Monday, April 18, 2011

Event - A.S. King at Hooray for Books!

A.S. King and me. She's the pretty one.
Here's what I did last Friday: I went to Alexandria to see the incredibly awesome A.S. King at Hooray for Books. (For the record, the full name of the store is "Hooray for Books!" with an exclamation point, but including that piece of punctuation every time makes the text look weird, so just imagine its there). For anyone who has been living under a rock, A.S. King is the author of Please Ignore Vera Dietz (read review) which I have read, and Dust of 100 Dogs, which I have not (an oversight I ope to correct soon), and the forthcoming Everybody Sees the Ants (which I am anxiously awaiting).

Anyone who knows me knows what it takes to get me to go to Alexandria, which is deceptively far from where I actually live. Looking at a map it looks like a short jaunt, but since this is D.C., the straight route is a traffic nightmare, and the roundabout route is only slightly better. Plus, since I don't go to Alexandria very often, I have to rely on Google maps or Mapquest to figure out where I am going and, well, I ended up in Maryland this time. So, after crossing and recrossing the Woodrow Wilson bridge we finally made it into Alexandria, found the right street and actually located a parking spot. From there it was a short walk to Hooray for Books, an independent children's bookstore tucked into the bottom floor of a cute brick building on King Street. And we were only about a half hour late. (And by we, I mean me, my son, and my daughter. Yep, I dragged them all along with me).

So we walked over to the back of the store and there she was, sitting with a circle of rapt listeners holding court talking about Vera Dietz, writing, living in Ireland, the long years of writing before she got published, her personal path to publication, the dangers of the Border's bankruptcy, and where her book titles came from. And I immediately began regretting that we had not made it on time because in addition to being a superlative author who wrote the best book I read in 2010, she is an incredibly interesting and funny speaker. Among the things I found most interesting was a discussion about the process of selecting a publisher for Vera Dietz (if I remember correctly, she said that no fewer than seven publishers expressed interest), and the many different alterations that their respective editors requested. This led to commentary about the conventional wisdom of Young Adult book publishing - conventional wisdom that Vera Dietz gleefully and repeatedly flouts: Teens only want to read about teens, having a Pagoda as a character is a bad idea, and putting flowcharts in your book won't work. Well, okay, those last two are conventional wisdom only in the sense that Vera Dietz included them and editors thought that was weird. To that I'd add my pet peeve nugget of conventional wisdom: boys will only read books with male protagonists (which Vera Dietz also flouts). And she also talked about how Dust of 100 Dogs, with its math based structure, and Everybody Sees the Ants, which includes the protagonist's grandfather as a significant character, also violate those "rules".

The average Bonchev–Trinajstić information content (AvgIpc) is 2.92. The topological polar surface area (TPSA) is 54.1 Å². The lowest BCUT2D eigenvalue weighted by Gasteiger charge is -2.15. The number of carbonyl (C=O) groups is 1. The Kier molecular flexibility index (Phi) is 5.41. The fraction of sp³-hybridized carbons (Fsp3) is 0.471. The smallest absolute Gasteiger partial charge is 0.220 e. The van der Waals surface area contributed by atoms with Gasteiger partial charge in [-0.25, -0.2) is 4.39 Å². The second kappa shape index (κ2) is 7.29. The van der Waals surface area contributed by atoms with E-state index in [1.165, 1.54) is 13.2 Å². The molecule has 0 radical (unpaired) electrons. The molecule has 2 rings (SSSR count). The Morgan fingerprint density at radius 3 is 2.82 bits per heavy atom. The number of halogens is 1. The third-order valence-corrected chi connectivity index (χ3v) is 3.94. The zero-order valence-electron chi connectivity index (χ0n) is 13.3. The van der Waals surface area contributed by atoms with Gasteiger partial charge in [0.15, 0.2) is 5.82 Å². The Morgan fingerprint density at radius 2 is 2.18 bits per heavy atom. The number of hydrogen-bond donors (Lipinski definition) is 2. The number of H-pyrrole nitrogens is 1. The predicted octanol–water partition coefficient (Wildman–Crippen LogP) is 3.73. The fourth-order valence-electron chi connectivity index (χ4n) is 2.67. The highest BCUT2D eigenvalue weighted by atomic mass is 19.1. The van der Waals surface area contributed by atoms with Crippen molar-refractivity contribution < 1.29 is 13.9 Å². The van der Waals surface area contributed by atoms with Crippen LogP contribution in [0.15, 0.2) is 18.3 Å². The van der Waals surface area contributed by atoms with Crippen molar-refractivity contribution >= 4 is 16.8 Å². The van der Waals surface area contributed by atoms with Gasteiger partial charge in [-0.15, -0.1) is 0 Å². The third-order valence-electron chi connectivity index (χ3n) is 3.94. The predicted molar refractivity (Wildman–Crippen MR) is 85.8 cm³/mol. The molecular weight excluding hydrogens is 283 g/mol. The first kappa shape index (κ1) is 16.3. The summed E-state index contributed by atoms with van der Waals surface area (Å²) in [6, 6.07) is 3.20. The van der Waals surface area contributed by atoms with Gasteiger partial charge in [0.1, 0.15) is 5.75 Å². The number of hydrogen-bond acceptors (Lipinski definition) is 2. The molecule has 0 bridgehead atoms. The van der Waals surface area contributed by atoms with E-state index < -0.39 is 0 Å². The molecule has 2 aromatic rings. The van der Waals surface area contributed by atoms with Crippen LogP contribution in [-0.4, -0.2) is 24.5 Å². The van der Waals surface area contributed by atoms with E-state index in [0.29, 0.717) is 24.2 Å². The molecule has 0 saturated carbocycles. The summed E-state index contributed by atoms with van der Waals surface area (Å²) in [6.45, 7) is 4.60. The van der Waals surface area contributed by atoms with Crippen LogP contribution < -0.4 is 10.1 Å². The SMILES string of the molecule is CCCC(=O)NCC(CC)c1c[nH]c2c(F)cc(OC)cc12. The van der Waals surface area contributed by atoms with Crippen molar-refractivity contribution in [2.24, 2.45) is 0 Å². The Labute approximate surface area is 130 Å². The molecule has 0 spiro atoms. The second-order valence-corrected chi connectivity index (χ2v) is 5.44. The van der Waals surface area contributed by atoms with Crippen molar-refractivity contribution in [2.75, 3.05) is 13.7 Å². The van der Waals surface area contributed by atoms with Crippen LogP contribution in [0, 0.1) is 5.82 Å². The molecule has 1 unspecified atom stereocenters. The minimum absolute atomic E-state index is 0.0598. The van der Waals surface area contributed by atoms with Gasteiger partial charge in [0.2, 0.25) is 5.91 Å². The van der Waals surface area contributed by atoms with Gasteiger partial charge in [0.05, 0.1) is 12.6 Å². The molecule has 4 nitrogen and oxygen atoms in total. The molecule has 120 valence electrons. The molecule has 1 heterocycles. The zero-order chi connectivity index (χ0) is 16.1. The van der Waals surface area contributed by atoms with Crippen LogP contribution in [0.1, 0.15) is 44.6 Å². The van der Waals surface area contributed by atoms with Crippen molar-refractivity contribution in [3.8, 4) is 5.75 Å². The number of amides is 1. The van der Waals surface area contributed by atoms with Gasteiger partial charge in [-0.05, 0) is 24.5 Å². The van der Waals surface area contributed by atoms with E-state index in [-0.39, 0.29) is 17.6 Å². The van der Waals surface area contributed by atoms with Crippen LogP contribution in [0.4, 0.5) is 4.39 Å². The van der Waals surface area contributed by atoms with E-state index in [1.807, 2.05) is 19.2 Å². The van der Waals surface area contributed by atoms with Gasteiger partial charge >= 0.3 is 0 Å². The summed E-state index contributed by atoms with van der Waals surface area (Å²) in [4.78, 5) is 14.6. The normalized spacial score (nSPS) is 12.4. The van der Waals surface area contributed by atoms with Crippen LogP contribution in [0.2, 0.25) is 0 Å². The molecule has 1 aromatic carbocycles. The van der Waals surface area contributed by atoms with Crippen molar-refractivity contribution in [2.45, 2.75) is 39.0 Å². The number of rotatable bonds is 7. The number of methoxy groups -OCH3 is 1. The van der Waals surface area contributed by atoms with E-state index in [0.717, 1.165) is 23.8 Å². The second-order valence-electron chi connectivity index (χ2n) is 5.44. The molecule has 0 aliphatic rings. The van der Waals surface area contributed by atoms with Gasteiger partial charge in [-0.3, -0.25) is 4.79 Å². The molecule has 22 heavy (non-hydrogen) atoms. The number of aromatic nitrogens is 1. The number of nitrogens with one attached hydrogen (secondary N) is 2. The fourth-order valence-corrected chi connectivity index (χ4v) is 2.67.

And what becomes clear when listening to A.S. King (and talking with her later), is that she is all about breaking rules, and that's what makes her stories so very compelling. As she stated, she wrote seven novels over fifteen years before she got one published, and the one that was the first one published was one she had given up on as too strange to ever see print. But it turns out she has even more deliciously weird novels completed, including one in which chunks of the novel are told via crossword puzzles and cryptograms (and even though she is probably right that it is nigh unpublishable, how I want to get my hands on that book). And she talked about the serious topics that fill her books: Teen suicide, abuse, alcoholism, the draft lottery, and so on. And she talked about the dangers of having most of our reading selections dictated by a single entity such as Barnes & Noble. I could probably sit and listen to her talk for hours about anything. And she could probably write the phone book and make it interesting.*